Fine Motor Skills/Math Center
- Children need lots of opportunities to use the fine muscles in their hands and fingers. Provide them with materials that will encourage comparing, sorting, sequencing, and cutting to help develop those small/fine muscles and improve their eye-hand coordination. Also provide opportunities for children to practice counting and number recognition.
- Suggested equipment and materials: sand/water table; beads and string; items to count and sort; puzzles; lacing cards; stacking beads or blocks; blunt scissors with good cutting blades; newspapers and magazines for cutting practice; egg cartons and items for sorting; easy board games; peg boards; muffin tins for sorting; and sensory cards with sandpaper letters or numbers. Rotate these manipulatives according to the unit theme (e.g., flowers, plastic insects, plastic Christmas ornaments).
Large Motor Skills Center
- Children are encouraged to develop their large muscle skills in this center. The ability to manage their bodies in a variety of physical skills is a great asset to young children. Large muscles can be exercised inside the classroom and outside on a playground.
- Suggested equipment and materials for inside: large hollow building blocks; indoor climbing gym; indoor plastic slide; low to the ground balance beam; plastic wagons; indoor plastic or wooden rocking boat or teeter-totter; hula-hoops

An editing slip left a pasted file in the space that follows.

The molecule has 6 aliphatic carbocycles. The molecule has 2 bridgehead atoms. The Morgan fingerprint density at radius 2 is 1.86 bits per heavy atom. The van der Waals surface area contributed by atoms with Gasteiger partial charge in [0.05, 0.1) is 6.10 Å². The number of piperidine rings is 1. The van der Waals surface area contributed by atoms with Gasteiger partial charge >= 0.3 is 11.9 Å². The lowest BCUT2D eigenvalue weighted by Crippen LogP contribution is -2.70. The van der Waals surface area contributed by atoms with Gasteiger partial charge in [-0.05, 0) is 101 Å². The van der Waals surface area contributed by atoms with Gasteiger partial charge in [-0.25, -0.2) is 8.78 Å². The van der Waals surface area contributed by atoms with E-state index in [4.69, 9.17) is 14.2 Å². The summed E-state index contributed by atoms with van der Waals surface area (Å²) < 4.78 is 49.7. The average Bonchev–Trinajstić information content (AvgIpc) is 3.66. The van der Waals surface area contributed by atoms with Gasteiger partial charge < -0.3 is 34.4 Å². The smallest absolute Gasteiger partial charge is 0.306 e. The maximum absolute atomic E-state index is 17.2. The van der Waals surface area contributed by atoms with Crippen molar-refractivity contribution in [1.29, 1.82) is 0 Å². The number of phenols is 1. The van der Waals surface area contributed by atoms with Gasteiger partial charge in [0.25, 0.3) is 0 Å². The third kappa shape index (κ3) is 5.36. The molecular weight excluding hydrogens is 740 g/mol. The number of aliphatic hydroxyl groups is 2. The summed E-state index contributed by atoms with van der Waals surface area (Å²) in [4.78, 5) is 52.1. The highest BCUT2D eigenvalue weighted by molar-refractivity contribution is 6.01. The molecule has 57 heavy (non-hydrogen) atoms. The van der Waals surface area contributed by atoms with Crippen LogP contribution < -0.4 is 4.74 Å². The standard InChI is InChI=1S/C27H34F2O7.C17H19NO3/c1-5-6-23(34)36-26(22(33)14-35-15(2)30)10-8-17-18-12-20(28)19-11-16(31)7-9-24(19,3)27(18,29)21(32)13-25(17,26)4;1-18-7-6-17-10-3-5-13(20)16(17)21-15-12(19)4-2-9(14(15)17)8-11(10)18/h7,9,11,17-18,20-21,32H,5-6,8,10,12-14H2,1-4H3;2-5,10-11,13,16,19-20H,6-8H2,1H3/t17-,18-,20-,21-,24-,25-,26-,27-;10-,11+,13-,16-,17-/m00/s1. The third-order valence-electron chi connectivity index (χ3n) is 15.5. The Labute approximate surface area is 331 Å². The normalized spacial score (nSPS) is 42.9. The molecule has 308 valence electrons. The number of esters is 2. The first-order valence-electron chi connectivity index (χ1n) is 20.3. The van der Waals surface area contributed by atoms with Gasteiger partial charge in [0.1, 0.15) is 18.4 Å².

- Suggested equipment and materials for outside: swings; slide; jungle gym; tricycles; wagons; balls.
- A Science Center provides children with opportunities to investigate, observe, and touch real-life objects.
- Suggested equipment and materials: plants; fishbowl or aquarium with fish; magnifying glasses; magnets; ant farm; pictures, books, and displays of nature items (e.g., shells, rocks, leaves).
- Children demonstrate an eagerness to investigate how things work and are able to listen and learn through interactive games.
- Suggested equipment and materials: educational software; headphones; a working computer and keyboard as well as a demonstration keyboard for sensory development